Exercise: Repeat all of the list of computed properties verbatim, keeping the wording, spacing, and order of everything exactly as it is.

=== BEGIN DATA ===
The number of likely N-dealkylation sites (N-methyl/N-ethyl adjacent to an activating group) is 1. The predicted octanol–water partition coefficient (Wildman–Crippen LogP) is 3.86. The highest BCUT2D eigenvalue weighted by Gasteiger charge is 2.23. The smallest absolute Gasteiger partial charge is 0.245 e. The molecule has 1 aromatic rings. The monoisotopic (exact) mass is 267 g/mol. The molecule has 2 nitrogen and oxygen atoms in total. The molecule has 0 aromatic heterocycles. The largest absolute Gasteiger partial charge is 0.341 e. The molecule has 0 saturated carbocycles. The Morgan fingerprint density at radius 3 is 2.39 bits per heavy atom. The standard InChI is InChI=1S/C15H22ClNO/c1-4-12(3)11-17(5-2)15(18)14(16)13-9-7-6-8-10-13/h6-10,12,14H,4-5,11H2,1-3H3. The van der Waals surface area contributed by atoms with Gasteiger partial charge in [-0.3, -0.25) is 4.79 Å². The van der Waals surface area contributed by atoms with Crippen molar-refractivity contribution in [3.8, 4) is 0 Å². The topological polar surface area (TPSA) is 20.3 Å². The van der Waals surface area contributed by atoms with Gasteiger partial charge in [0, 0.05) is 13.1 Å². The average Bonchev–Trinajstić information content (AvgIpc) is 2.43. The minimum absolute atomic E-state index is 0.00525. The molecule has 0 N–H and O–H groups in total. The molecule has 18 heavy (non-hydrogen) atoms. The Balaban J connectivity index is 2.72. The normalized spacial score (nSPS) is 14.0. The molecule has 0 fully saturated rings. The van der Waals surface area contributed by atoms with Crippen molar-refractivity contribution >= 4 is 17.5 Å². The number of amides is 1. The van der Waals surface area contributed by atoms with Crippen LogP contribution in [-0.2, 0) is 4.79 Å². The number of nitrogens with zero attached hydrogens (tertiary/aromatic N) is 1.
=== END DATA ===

The number of likely N-dealkylation sites (N-methyl/N-ethyl adjacent to an activating group) is 1. The predicted octanol–water partition coefficient (Wildman–Crippen LogP) is 3.86. The highest BCUT2D eigenvalue weighted by Gasteiger charge is 2.23. The smallest absolute Gasteiger partial charge is 0.245 e. The molecule has 1 aromatic rings. The monoisotopic (exact) mass is 267 g/mol. The molecule has 2 nitrogen and oxygen atoms in total. The molecule has 0 aromatic heterocycles. The largest absolute Gasteiger partial charge is 0.341 e. The molecule has 0 saturated carbocycles. The Morgan fingerprint density at radius 3 is 2.39 bits per heavy atom. The standard InChI is InChI=1S/C15H22ClNO/c1-4-12(3)11-17(5-2)15(18)14(16)13-9-7-6-8-10-13/h6-10,12,14H,4-5,11H2,1-3H3. The van der Waals surface area contributed by atoms with Gasteiger partial charge in [-0.3, -0.25) is 4.79 Å². The van der Waals surface area contributed by atoms with Crippen molar-refractivity contribution in [3.8, 4) is 0 Å². The topological polar surface area (TPSA) is 20.3 Å². The van der Waals surface area contributed by atoms with Gasteiger partial charge in [0, 0.05) is 13.1 Å². The average Bonchev–Trinajstić information content (AvgIpc) is 2.43. The minimum absolute atomic E-state index is 0.00525. The molecule has 0 N–H and O–H groups in total. The molecule has 18 heavy (non-hydrogen) atoms. The Balaban J connectivity index is 2.72. The normalized spacial score (nSPS) is 14.0. The molecule has 0 fully saturated rings. The van der Waals surface area contributed by atoms with Crippen molar-refractivity contribution >= 4 is 17.5 Å². The number of amides is 1. The van der Waals surface area contributed by atoms with Crippen LogP contribution in [-0.2, 0) is 4.79 Å². The number of nitrogens with zero attached hydrogens (tertiary/aromatic N) is 1.